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You’ve probably heard about Time-Sensitive Networking (TSN). It’s the Ethernet standard being developed for industrial control—and some tout it as the ultimate network solution.
Others take a more measured approach. “It’s normal to overhype everything,” said Kim Hartman, VP of Sales and Marketing at TenAsys. “At one point in time, some people were suggesting that TSN would replace all the proprietary field protocols.” But no technology is perfect. Hartman said, “It will come back to a point of realization as to what we can actually achieve”
So what’s the real story? Here, we have a brief history of TSN, its benefits for automation, and a peek into its future.
A Brief History of TSN
Let’s start with Audio Video Bridging (AVB), a set of standards for transmitting audio and video over Ethernet. “The purpose of AVB was to precisely synchronize media for recording studios, production facilities, and entertainment venues,” Hartman explained.
But precise data delivery is needed anytime distributed machinery needs to be synchronized. Utilities, transportation, aerospace, industrial robotics, and medical devices are just a few examples.
The problem is, AVB doesn’t easily integrate into standard enterprise networks. That’s where TSN comes in. By evolving AVB into an IT-friendly technology, TSN brings deterministic Ethernet to the Industrial IoT.
(Contrary to popular opinion, TSN is not a protocol. It’s part of the Ethernet standard, and other protocols can be implemented on top of it.)
The Benefits of TSN Over AVB and Standard Ethernet
Compared to standard Ethernet, TSN is a better fit for measurement, monitoring, and control. It also has advantages over other industrial networks. The advantages of TSN include:
- Increased security. Since TSN uses standard Ethernet, IT security measures can now apply to control networks.
- Open standards. Managed by the IEEE 802.1 standards committee, TSN is supported by many technology suppliers.
- Lower cost. By leveraging mature Ethernet technology, TSN keeps costs down.
- Enterprise compatibility. Unlike other networks, TSN integrates smoothly with IT systems.
TSN is shaping up to be a much more versatile solution than AVB. “TSN developers are discussing a much broader set of services than basic streaming functionality,” said Hartman.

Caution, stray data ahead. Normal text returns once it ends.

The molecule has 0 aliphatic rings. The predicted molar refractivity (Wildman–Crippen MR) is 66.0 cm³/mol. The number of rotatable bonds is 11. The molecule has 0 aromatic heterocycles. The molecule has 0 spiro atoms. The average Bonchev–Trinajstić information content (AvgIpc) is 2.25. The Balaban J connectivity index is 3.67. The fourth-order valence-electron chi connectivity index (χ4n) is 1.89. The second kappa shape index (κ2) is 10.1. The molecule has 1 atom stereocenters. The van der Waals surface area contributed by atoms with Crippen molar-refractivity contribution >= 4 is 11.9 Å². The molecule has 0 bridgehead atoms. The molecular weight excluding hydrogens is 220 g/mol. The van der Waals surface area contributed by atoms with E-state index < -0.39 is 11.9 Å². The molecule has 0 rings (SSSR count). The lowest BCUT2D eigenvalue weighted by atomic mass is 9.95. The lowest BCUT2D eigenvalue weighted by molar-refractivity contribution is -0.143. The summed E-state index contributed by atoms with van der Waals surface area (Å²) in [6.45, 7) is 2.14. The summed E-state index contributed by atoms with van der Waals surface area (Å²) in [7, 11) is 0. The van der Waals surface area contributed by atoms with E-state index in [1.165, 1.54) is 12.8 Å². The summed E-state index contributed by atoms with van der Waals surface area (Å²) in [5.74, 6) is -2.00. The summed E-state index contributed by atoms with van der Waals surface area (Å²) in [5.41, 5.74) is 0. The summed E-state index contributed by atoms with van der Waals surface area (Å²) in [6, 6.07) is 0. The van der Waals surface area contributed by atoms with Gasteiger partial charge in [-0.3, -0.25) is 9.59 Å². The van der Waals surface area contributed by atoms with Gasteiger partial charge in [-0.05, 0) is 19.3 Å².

Is TSN Ready for Your Application?
Despite the hype from some TSN proponents, commercial applications are still years away. But several groups are accelerating its delivery. For example, the Avnu Alliance, where AVB got its start, is helping develop and test the new standards.
Intel® is one of the key contributors to the Avnu Alliance. It is also active in organizations like the IEEE 802.1 committee and the Industrial Internet Consortium (IIC). “Intel has been a leader in driving the functionality behind AVB,” said Hartman.
These groups are helping the whole industry move forward. For example, the IIC created testbeds for industry plugfests (Video 1). During these sessions, member businesses can test implementations and interoperability, and work on updates and integration.
Video 1. Time Sensitive Networking (TSN) testbeds are used for industry plugfests. (Source: IIC)
Hartman said, “Without the ability for everyone to participate in a standardized means, we won’t have moved very far from the proprietary architectures.”
So what’s the ETA on TSN? Hartman predicts we’re two years away from a commercial application. In fact, we’re probably a year away from an advanced prototype. The foundations and groups are working to nail down a date for a proof of concept, but much work remains.
The first application of TSN will likely be the OPC Unified Architecture (OPC UA). The OPC Foundation recently announced plans for Field Level Communications (FLC). This initiative will extend OPC UA to field devices like sensors. The aim is to create standardized, deterministic connectivity that stretches from edge to cloud (Figure 1).
It’s Going to Be Big
TenAsys itself is a member of TSN alliances, including the OPC Foundation, Sercos International, and the EtherCAT Technology Group. TenAsys is also participating in the IIC’s TSN testbed in Stuttgart.
The company’s goal is to support whatever protocols their customers use. Today that includes EtherCAT, SERCOS, Profinet, and EthernetIP. Adding TSN to the mix is an obvious next step.
“It won’t necessarily make all the various methods to implement control systems obsolete,” said Hartman. “But it’s going to move everyone closer to having edge, fog, or cloud services closely associated to where the work is being done.”
All hype aside, TSN will be a big deal. When you consider how production facilities need to exchange data in an extremely timely, efficient way—this will definitely have an impact.